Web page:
Effective ways of using a predator call include carrying extra calls, matching the stands to the cover, taking advantage of elevation and paying attention to the wind. Hunting in pairs increases the chances of a successful hunt.
Switching the volume of a predator call may work if one call does not get a response. Begin with the farthest reaching and loudest mouth call and use a more muted tone as the animal approaches.
Terrain affects the volume of the call. Make three stands over a one-mile distance when in thick cover or hilly terrain because the terrain softens the sound. One mile between stands works well in flat, open country where sound can move freely.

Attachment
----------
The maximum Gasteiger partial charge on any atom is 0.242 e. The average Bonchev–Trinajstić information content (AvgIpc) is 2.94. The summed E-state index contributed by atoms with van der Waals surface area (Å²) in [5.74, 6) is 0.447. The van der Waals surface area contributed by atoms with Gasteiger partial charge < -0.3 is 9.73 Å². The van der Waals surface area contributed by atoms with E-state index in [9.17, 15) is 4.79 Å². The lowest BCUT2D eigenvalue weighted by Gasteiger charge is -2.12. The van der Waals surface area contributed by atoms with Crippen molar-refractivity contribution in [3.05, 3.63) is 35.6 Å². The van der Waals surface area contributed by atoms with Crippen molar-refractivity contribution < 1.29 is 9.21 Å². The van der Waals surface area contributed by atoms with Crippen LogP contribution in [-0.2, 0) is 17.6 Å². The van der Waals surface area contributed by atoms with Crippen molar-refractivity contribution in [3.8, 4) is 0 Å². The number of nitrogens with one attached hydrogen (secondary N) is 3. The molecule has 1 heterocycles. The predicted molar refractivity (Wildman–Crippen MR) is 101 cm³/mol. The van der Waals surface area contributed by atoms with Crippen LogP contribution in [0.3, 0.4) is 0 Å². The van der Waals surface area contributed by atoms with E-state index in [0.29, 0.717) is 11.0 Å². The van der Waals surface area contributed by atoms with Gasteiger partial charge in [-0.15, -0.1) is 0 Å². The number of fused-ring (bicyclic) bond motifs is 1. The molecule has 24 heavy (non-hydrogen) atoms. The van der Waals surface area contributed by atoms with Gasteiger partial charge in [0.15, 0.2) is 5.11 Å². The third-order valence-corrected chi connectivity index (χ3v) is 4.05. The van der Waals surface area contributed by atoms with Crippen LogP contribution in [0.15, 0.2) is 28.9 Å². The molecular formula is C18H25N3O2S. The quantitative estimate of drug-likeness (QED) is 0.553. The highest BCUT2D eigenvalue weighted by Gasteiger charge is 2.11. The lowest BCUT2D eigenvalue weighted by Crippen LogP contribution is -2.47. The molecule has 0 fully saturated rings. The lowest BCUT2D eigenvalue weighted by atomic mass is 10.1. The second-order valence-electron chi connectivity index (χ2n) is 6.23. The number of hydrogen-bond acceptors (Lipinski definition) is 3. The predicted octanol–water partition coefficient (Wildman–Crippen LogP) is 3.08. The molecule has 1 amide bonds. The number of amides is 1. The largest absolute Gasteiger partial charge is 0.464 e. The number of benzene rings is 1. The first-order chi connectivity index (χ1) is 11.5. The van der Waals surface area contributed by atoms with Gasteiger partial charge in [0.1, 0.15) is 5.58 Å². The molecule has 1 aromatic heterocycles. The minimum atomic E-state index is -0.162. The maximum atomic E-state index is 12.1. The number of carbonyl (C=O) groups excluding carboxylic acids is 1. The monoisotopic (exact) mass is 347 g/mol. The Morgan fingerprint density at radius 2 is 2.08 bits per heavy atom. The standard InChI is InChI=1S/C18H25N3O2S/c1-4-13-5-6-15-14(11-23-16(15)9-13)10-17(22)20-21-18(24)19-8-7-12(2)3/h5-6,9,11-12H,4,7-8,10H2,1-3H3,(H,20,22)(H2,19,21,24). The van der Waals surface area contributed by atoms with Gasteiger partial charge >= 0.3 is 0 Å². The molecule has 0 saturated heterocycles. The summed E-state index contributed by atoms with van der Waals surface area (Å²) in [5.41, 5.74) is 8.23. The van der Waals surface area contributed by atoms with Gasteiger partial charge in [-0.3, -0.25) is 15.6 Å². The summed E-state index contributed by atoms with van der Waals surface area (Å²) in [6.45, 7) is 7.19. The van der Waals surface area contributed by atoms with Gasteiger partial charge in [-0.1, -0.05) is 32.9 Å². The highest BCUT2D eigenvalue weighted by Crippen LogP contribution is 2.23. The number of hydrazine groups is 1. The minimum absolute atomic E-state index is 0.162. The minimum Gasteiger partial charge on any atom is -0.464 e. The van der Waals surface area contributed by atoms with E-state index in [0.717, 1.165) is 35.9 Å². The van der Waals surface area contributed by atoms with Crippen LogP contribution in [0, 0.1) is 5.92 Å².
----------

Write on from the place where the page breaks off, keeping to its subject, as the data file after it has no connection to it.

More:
Look for elevation such as a saddle, tree, modest rise or rock pile when using a predator call. This helps the call to go farther and cover more area. The elevation also helps the hunter to see animals approaching. Dressing in full camouflage to blend in with trees, brush and rocks helps to stay hidden until it is time to take a shot.
Lastly, experienced hunters pay attention to the wind before making calls to ensure predators do not catch their scent. Positioning oneself on an elevation helps to keep the scent off the ground. Predators such as foxes and coyotes are particularly good at tracking scent.